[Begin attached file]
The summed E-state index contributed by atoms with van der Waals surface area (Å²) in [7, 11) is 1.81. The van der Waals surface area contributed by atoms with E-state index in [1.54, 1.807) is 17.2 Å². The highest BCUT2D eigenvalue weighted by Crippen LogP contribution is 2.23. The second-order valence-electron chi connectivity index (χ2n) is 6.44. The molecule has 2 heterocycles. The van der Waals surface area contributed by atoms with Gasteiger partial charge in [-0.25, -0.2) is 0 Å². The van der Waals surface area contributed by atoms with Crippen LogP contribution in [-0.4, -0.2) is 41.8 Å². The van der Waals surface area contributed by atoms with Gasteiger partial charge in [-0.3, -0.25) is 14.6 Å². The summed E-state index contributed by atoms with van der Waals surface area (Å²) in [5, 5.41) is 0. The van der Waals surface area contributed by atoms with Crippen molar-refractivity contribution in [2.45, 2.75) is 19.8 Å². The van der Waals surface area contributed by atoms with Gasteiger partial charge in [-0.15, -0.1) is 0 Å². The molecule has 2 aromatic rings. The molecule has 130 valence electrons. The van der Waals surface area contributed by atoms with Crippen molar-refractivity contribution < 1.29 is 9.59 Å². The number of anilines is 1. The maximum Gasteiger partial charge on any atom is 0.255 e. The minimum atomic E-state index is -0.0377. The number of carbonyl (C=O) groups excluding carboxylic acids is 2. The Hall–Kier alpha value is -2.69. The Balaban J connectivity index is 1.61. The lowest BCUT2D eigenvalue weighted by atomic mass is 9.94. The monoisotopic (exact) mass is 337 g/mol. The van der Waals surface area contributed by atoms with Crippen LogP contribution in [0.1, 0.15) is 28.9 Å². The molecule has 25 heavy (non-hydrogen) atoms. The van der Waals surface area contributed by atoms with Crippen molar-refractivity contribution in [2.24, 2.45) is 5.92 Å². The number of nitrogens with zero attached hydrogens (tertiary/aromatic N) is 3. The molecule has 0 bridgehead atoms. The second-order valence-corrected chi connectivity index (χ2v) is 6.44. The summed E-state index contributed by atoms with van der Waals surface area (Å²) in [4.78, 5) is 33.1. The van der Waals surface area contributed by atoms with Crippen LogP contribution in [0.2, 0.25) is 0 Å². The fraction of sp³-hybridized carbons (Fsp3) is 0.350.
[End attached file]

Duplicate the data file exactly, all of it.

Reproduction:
The summed E-state index contributed by atoms with van der Waals surface area (Å²) in [7, 11) is 1.81. The van der Waals surface area contributed by atoms with E-state index in [1.54, 1.807) is 17.2 Å². The highest BCUT2D eigenvalue weighted by Crippen LogP contribution is 2.23. The second-order valence-electron chi connectivity index (χ2n) is 6.44. The molecule has 2 heterocycles. The van der Waals surface area contributed by atoms with Gasteiger partial charge in [-0.25, -0.2) is 0 Å². The van der Waals surface area contributed by atoms with Crippen LogP contribution in [-0.4, -0.2) is 41.8 Å². The van der Waals surface area contributed by atoms with Gasteiger partial charge in [-0.3, -0.25) is 14.6 Å². The summed E-state index contributed by atoms with van der Waals surface area (Å²) in [5, 5.41) is 0. The van der Waals surface area contributed by atoms with Crippen molar-refractivity contribution in [2.45, 2.75) is 19.8 Å². The van der Waals surface area contributed by atoms with Gasteiger partial charge in [-0.15, -0.1) is 0 Å². The molecule has 2 aromatic rings. The molecule has 130 valence electrons. The van der Waals surface area contributed by atoms with Crippen molar-refractivity contribution < 1.29 is 9.59 Å². The number of anilines is 1. The maximum Gasteiger partial charge on any atom is 0.255 e. The minimum atomic E-state index is -0.0377. The number of carbonyl (C=O) groups excluding carboxylic acids is 2. The Hall–Kier alpha value is -2.69. The Balaban J connectivity index is 1.61. The lowest BCUT2D eigenvalue weighted by atomic mass is 9.94. The monoisotopic (exact) mass is 337 g/mol. The van der Waals surface area contributed by atoms with Crippen LogP contribution in [0.1, 0.15) is 28.9 Å². The molecule has 25 heavy (non-hydrogen) atoms. The van der Waals surface area contributed by atoms with Crippen molar-refractivity contribution in [2.24, 2.45) is 5.92 Å². The number of nitrogens with zero attached hydrogens (tertiary/aromatic N) is 3. The molecule has 0 bridgehead atoms. The second-order valence-corrected chi connectivity index (χ2v) is 6.44. The summed E-state index contributed by atoms with van der Waals surface area (Å²) in [4.78, 5) is 33.1. The van der Waals surface area contributed by atoms with Crippen LogP contribution in [0.2, 0.25) is 0 Å². The fraction of sp³-hybridized carbons (Fsp3) is 0.350.